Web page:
You’ve seen it in all the movies. The hero narrowly escapes a really stressful situation and finally, when out of danger, pours himself a drink to calm his nerves.
The trouble is, this scenario happens outside the movies. People who are anxious often self medicate with alcohol or drugs. It gives them temporary relief from anxiety, but it doesn’t help uncover the cause of that anxiety. It just calms the symptoms. Over time, their brains develop a tolerance and more and more alcohol or drugs are required to keep them calm. In addition, substance abuse can contribute to anxiety.
If you are addicted to drugs or alcohol, your chances of also having anxiety are greater than the rest of the population. In other words, anxiety and substance abuse often go hand in hand.
When your body is threatened, or you perceive that it’s threatened, it goes into survival mode—the ancient flight or fight response. Instead of being chased by a saber tooth tiger, you may have to get into a claustrophobically small space. You may have to speak in front of a large audience. You may have to make small talk at a party. All these things and more can trigger a feeling of panic.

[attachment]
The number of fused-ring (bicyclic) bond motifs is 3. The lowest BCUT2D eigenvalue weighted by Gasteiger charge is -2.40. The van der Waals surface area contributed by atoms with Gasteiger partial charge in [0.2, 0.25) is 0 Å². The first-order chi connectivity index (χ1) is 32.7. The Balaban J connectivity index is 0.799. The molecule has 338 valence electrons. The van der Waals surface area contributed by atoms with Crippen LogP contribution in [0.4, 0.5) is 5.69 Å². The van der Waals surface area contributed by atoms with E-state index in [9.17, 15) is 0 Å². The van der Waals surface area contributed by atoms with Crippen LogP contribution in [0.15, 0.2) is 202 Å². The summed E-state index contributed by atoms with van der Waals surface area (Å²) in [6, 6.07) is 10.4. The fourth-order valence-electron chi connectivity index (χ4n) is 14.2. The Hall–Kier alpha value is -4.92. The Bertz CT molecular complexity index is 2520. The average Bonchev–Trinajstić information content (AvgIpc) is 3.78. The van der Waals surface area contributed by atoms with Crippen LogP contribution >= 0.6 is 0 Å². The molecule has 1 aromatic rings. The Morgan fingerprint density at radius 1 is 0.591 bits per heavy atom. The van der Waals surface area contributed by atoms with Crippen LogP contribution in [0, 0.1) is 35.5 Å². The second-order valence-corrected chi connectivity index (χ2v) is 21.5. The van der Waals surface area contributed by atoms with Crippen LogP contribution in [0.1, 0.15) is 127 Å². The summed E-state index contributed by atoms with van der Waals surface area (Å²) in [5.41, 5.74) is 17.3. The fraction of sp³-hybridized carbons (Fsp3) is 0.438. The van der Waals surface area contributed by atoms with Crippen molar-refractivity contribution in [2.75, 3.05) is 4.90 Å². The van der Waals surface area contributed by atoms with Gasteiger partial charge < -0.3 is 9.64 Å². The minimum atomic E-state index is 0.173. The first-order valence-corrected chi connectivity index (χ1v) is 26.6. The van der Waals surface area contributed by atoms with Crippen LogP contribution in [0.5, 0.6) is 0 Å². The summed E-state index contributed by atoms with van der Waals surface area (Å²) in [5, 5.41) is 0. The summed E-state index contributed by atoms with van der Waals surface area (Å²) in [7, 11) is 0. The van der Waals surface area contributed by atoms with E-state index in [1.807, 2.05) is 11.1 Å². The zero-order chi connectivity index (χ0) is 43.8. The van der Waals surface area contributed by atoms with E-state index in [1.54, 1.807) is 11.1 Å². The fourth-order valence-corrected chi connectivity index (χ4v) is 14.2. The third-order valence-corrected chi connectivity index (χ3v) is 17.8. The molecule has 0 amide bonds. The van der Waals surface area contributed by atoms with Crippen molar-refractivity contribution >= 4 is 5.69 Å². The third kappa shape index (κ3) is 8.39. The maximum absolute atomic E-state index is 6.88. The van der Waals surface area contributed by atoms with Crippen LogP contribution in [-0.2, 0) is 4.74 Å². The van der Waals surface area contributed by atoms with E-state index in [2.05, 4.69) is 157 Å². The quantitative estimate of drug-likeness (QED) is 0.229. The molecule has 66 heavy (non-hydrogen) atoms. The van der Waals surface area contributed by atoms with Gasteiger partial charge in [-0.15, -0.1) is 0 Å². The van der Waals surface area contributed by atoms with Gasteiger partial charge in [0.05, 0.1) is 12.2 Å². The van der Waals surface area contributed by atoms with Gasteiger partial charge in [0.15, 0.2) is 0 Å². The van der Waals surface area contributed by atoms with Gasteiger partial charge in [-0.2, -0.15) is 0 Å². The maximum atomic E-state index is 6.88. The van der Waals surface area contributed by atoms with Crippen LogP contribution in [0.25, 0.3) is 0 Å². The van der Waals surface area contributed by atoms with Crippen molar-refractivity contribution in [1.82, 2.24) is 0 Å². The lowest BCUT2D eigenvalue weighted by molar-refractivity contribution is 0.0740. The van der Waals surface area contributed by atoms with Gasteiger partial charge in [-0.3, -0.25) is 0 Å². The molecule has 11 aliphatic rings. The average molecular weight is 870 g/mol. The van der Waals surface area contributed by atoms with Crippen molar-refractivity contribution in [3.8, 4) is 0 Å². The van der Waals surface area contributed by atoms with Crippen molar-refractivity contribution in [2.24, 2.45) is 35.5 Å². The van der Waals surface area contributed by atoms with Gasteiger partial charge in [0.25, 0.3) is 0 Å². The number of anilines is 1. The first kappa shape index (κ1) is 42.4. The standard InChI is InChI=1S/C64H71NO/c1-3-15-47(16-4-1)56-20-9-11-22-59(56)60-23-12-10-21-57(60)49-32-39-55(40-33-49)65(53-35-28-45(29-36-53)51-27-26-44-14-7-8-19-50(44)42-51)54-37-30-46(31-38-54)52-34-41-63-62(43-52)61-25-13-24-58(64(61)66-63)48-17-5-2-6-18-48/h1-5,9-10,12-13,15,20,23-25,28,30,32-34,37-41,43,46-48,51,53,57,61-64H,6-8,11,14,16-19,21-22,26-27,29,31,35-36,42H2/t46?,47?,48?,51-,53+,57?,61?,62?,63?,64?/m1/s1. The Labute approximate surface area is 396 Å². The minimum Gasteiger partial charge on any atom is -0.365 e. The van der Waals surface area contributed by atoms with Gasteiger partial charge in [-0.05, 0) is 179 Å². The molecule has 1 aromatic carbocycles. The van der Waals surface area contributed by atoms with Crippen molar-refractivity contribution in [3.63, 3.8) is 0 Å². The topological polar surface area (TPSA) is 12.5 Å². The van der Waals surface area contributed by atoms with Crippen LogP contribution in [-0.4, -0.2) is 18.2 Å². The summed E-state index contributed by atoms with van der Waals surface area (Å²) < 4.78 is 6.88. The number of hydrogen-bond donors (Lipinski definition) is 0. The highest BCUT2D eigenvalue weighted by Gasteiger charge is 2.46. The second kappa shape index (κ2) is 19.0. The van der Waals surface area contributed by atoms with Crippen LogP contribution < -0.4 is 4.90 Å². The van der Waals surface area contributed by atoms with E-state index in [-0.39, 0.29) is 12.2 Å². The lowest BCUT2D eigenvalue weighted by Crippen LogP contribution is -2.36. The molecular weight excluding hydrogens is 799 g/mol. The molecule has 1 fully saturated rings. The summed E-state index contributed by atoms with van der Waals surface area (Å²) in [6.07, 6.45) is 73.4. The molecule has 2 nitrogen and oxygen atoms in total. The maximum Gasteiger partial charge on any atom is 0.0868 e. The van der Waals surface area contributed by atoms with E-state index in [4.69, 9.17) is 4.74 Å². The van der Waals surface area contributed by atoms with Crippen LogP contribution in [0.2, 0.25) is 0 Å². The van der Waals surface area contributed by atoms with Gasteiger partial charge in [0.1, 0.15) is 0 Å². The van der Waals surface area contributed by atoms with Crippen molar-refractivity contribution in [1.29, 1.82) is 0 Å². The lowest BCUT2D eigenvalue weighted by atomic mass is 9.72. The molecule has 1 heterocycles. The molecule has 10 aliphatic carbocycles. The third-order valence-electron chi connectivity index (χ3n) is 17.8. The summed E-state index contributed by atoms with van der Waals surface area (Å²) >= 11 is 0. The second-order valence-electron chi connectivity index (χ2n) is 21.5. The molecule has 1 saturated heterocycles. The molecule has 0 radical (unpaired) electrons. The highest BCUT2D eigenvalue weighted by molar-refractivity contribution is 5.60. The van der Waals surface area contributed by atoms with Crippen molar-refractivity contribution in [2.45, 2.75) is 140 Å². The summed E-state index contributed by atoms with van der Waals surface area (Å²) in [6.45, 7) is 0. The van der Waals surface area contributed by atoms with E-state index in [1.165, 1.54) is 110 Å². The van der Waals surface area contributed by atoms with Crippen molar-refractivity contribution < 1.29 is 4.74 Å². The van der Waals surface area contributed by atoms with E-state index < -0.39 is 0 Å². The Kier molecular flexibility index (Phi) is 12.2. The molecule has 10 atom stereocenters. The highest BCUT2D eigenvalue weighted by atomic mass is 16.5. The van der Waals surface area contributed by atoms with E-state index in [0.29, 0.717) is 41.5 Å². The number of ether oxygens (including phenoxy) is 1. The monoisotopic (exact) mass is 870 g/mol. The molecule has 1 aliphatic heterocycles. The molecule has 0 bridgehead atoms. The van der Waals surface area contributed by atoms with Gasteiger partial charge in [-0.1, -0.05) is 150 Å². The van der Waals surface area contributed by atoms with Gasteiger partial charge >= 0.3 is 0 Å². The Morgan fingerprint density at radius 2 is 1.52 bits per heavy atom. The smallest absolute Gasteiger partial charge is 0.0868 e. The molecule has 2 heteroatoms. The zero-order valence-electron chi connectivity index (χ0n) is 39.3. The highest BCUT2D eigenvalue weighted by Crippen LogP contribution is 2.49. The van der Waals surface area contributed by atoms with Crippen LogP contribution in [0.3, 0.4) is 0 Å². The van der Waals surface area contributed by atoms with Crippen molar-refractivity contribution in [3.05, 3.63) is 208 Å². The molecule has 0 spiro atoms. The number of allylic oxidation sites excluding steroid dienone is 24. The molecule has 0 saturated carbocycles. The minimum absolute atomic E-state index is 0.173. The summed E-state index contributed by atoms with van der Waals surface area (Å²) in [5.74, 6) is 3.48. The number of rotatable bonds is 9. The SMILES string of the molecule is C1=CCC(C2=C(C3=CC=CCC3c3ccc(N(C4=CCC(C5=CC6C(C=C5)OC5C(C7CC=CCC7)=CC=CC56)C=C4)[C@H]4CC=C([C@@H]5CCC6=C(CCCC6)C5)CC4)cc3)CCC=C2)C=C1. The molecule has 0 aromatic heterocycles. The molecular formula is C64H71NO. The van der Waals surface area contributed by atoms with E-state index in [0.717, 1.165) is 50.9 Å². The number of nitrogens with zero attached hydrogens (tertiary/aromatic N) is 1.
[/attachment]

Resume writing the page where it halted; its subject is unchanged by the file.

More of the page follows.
You physically respond with a faster heart rate and breathing. Adrenalin pumps through your body to give you extra strength. You may have chest pain, sweating, dizziness. You may literally shake with fear. You may feel like you can’t breathe. Most attacks like this last about 10 minutes or so. And when they are over, you feel like having a drink to numb your nerves. Before you know it, you’ve got two problems—anxiety disorder and substance abuse.
Treatment for Dual Disorders
Because both issues—anxiety and substance abuse—can be intertwined, it’s important to work with qualified counselors who understand the integrated nature of the problem. One of the most important aspects of becoming healthy is to wean yourself of drugs or alcohol while keeping panic to an absolute minimum. This can be a very frightening process, but it can be achieved with the help of a trained professional.